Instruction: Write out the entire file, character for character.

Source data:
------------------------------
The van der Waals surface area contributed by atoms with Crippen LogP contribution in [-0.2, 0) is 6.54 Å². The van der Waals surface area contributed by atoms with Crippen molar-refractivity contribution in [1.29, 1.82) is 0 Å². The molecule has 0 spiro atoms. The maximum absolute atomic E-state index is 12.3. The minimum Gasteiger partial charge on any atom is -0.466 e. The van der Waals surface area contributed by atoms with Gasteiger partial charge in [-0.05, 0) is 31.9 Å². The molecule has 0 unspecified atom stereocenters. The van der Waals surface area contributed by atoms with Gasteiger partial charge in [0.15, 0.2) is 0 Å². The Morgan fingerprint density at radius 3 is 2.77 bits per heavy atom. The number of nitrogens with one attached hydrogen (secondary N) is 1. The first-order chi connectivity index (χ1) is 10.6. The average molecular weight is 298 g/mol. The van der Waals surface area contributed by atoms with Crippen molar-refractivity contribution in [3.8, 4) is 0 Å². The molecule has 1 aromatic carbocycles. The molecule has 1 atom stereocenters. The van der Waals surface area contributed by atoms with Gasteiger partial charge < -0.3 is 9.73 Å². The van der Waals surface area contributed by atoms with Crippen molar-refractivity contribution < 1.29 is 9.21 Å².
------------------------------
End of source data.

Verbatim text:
The van der Waals surface area contributed by atoms with Crippen LogP contribution in [-0.2, 0) is 6.54 Å². The van der Waals surface area contributed by atoms with Crippen molar-refractivity contribution in [1.29, 1.82) is 0 Å². The molecule has 0 spiro atoms. The maximum absolute atomic E-state index is 12.3. The minimum Gasteiger partial charge on any atom is -0.466 e. The van der Waals surface area contributed by atoms with Gasteiger partial charge in [-0.05, 0) is 31.9 Å². The molecule has 0 unspecified atom stereocenters. The van der Waals surface area contributed by atoms with Gasteiger partial charge in [0.15, 0.2) is 0 Å². The Morgan fingerprint density at radius 3 is 2.77 bits per heavy atom. The number of nitrogens with one attached hydrogen (secondary N) is 1. The first-order chi connectivity index (χ1) is 10.6. The average molecular weight is 298 g/mol. The van der Waals surface area contributed by atoms with Crippen molar-refractivity contribution in [3.8, 4) is 0 Å². The molecule has 1 aromatic carbocycles. The molecule has 1 atom stereocenters. The van der Waals surface area contributed by atoms with Gasteiger partial charge < -0.3 is 9.73 Å². The van der Waals surface area contributed by atoms with Crippen molar-refractivity contribution < 1.29 is 9.21 Å².